If your volunteer staff seems like a group of misfits,
take another look at their personalities.
Six months ago, Holly asked Carol how she could help with the
children's ministry. Holly's genuine enthusiasm about the children
lifted Carol's spirits. The most urgent need was to keep the supply
closet stocked and manage the attendance rosters. Willing to help
in any way she could, Holly eagerly accepted the assignment.
But now her enthusiasm has waned. She still loves the children
but she wants to quit helping with the children's ministry.
What went wrong?
Carol actually helped cause Holly's failure because she didn't
match Holly's personality to the appropriate job task. Holly was a
battery-powered microphone doing a pegboard's job.
If you're experiencing high volunteer turnover or frustration in
your ministry, you may also have ministry "misfits." Here's what
you can do about it.
KNOW YOUR VOLUNTEERS
Observe your volunteers to figure out the two most important
personality traits: extroversion vs. introversion and people-focus
To determine if someone is an extrovert or an introvert,
consider: Does the person gravitate toward doing things with many
people, or alone or with one or two others? For example, is the
person more likely to volunteer to lead a drama team (extrovert) or
to help prepare the props and costumes or write the script
To determine if someone is more people-focused or more
task-focused, consider: Is the person more naturally concerned
about people or about details of a task? For example, would the
person be more effective at motivating others to get excited about
the upcoming VBS plan (people-focused) or helping to create the
If you can't figure people out, just ask.
CUSTOM-FIT VOLUNTEERS TO TASKS
Once you've figured out your volunteers' personality types, you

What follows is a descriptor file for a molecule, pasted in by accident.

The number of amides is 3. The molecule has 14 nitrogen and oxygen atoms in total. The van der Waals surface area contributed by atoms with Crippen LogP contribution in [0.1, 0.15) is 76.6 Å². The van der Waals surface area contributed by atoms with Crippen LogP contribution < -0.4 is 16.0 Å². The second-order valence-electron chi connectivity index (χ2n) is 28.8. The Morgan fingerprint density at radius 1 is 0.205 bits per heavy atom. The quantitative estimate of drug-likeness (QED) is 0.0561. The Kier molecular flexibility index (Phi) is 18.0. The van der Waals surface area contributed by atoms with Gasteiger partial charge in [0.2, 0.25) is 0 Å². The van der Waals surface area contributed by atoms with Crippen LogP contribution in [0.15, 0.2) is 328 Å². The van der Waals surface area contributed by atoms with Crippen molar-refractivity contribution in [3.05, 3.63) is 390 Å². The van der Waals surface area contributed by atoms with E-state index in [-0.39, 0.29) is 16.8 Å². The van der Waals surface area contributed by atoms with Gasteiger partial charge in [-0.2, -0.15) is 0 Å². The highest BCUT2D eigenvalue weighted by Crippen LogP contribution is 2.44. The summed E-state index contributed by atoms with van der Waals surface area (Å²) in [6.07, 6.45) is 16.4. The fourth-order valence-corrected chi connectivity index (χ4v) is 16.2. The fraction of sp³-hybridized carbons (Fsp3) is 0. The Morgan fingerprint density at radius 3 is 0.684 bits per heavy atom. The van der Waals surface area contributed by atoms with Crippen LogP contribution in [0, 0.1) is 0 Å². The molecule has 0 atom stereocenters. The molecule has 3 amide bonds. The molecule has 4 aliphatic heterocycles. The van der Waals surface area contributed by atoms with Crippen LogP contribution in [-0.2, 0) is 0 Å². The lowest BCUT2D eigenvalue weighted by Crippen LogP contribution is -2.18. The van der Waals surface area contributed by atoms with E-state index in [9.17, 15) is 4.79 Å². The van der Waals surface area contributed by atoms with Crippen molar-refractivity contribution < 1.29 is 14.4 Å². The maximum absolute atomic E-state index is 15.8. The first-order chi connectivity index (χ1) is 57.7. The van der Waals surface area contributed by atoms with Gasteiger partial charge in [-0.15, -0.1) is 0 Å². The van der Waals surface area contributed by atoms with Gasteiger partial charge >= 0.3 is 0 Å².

can fit them into one of the following categories: toy soldier,
pegboard, battery-powered microphone, or teddy bear. Then use this
chart to match your volunteers to tasks. If you do, your volunteers
will have the duties they'll enjoy most and be the best at.
Toy Soldier Extrovert, Task-Focused
Role: Toy soldiers focus well on the big
picture of what's going on. They'll help make things happen and
Most fulfilling tasks: Toy soldiers are comfortable with
leadership and enjoy a sense of control. Invite them to organize
activities and parties, organize and run fund-raisers, oversee a
special project or team, serve on a task force to determine
ministry goals, or drive the church bus.
Needs from others: Toy soldiers need pegboards to watch out for
the details. They need battery-powered microphones and teddy bears
to help children feel welcome and loved.
Meaningful affirmations: Show support by offering to help
execute their plans. Invite a toy soldier to lunch to discuss the
overview of the children's ministry at your church.
Effective "corrections": "You can help us better meet our goal
if you would change the way you..." "We need you to use your
leadership skills to help turn this around..."
How to recruit/motivate: "You can help us with our ministry